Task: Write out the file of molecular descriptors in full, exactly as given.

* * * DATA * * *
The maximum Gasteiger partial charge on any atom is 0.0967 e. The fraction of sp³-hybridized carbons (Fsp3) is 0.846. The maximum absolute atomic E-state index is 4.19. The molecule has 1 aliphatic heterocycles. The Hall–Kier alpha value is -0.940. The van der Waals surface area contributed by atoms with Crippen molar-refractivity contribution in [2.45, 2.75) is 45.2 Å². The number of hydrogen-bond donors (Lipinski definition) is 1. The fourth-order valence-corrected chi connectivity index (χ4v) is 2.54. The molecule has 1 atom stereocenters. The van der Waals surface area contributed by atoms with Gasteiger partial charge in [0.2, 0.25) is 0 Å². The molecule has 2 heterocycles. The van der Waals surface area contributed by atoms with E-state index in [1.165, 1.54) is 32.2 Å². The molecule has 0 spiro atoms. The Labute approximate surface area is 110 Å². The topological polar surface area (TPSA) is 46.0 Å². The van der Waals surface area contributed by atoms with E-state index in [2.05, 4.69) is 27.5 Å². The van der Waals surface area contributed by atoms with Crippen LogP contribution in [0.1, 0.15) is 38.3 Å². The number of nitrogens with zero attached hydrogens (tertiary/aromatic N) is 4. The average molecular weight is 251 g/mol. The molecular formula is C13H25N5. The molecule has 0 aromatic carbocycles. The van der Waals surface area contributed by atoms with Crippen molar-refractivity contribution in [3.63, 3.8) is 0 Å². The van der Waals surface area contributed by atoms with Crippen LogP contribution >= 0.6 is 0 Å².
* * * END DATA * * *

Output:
The maximum Gasteiger partial charge on any atom is 0.0967 e. The fraction of sp³-hybridized carbons (Fsp3) is 0.846. The maximum absolute atomic E-state index is 4.19. The molecule has 1 aliphatic heterocycles. The Hall–Kier alpha value is -0.940. The van der Waals surface area contributed by atoms with Crippen molar-refractivity contribution in [2.45, 2.75) is 45.2 Å². The number of hydrogen-bond donors (Lipinski definition) is 1. The fourth-order valence-corrected chi connectivity index (χ4v) is 2.54. The molecule has 1 atom stereocenters. The van der Waals surface area contributed by atoms with Gasteiger partial charge in [0.2, 0.25) is 0 Å². The molecule has 2 heterocycles. The van der Waals surface area contributed by atoms with E-state index in [1.165, 1.54) is 32.2 Å². The molecule has 0 spiro atoms. The Labute approximate surface area is 110 Å². The topological polar surface area (TPSA) is 46.0 Å². The van der Waals surface area contributed by atoms with E-state index in [2.05, 4.69) is 27.5 Å². The van der Waals surface area contributed by atoms with Crippen LogP contribution in [0.1, 0.15) is 38.3 Å². The number of nitrogens with zero attached hydrogens (tertiary/aromatic N) is 4. The average molecular weight is 251 g/mol. The molecular formula is C13H25N5. The molecule has 0 aromatic carbocycles. The van der Waals surface area contributed by atoms with Crippen molar-refractivity contribution in [3.63, 3.8) is 0 Å². The van der Waals surface area contributed by atoms with Crippen LogP contribution >= 0.6 is 0 Å².